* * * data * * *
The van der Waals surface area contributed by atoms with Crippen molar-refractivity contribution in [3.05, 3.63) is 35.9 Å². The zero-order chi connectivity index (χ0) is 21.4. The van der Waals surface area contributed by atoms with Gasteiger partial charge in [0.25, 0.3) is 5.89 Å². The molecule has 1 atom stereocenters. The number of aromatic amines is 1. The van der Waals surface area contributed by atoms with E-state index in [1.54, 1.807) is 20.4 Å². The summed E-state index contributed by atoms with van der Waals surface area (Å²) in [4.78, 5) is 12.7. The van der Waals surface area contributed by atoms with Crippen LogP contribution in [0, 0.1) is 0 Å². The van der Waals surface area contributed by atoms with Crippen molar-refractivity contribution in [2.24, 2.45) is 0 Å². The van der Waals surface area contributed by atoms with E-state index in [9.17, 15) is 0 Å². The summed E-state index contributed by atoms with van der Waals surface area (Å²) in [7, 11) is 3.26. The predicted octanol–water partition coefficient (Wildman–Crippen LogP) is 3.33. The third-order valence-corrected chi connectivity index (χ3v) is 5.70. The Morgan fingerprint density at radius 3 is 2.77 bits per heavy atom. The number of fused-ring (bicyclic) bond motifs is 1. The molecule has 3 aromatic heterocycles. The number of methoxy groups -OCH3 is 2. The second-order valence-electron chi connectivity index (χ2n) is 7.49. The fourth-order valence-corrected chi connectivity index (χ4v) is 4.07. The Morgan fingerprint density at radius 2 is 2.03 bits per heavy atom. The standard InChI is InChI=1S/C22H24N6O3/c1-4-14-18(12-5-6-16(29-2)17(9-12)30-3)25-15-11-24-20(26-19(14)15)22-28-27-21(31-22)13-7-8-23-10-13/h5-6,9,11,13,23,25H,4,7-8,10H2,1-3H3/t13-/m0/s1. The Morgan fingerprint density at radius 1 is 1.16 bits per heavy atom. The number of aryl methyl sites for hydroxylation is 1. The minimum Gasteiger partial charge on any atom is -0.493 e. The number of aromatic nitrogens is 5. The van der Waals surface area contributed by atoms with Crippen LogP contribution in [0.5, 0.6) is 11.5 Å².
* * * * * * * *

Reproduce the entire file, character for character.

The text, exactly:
The van der Waals surface area contributed by atoms with Crippen molar-refractivity contribution in [3.05, 3.63) is 35.9 Å². The zero-order chi connectivity index (χ0) is 21.4. The van der Waals surface area contributed by atoms with Gasteiger partial charge in [0.25, 0.3) is 5.89 Å². The molecule has 1 atom stereocenters. The number of aromatic amines is 1. The van der Waals surface area contributed by atoms with E-state index in [1.54, 1.807) is 20.4 Å². The summed E-state index contributed by atoms with van der Waals surface area (Å²) in [4.78, 5) is 12.7. The van der Waals surface area contributed by atoms with Crippen LogP contribution in [0, 0.1) is 0 Å². The van der Waals surface area contributed by atoms with Crippen molar-refractivity contribution in [2.24, 2.45) is 0 Å². The van der Waals surface area contributed by atoms with E-state index in [9.17, 15) is 0 Å². The summed E-state index contributed by atoms with van der Waals surface area (Å²) in [7, 11) is 3.26. The predicted octanol–water partition coefficient (Wildman–Crippen LogP) is 3.33. The third-order valence-corrected chi connectivity index (χ3v) is 5.70. The Morgan fingerprint density at radius 3 is 2.77 bits per heavy atom. The number of fused-ring (bicyclic) bond motifs is 1. The molecule has 3 aromatic heterocycles. The number of methoxy groups -OCH3 is 2. The second-order valence-electron chi connectivity index (χ2n) is 7.49. The fourth-order valence-corrected chi connectivity index (χ4v) is 4.07. The Morgan fingerprint density at radius 2 is 2.03 bits per heavy atom. The standard InChI is InChI=1S/C22H24N6O3/c1-4-14-18(12-5-6-16(29-2)17(9-12)30-3)25-15-11-24-20(26-19(14)15)22-28-27-21(31-22)13-7-8-23-10-13/h5-6,9,11,13,23,25H,4,7-8,10H2,1-3H3/t13-/m0/s1. The Morgan fingerprint density at radius 1 is 1.16 bits per heavy atom. The number of aryl methyl sites for hydroxylation is 1. The minimum Gasteiger partial charge on any atom is -0.493 e. The number of aromatic nitrogens is 5. The van der Waals surface area contributed by atoms with Crippen LogP contribution in [0.5, 0.6) is 11.5 Å².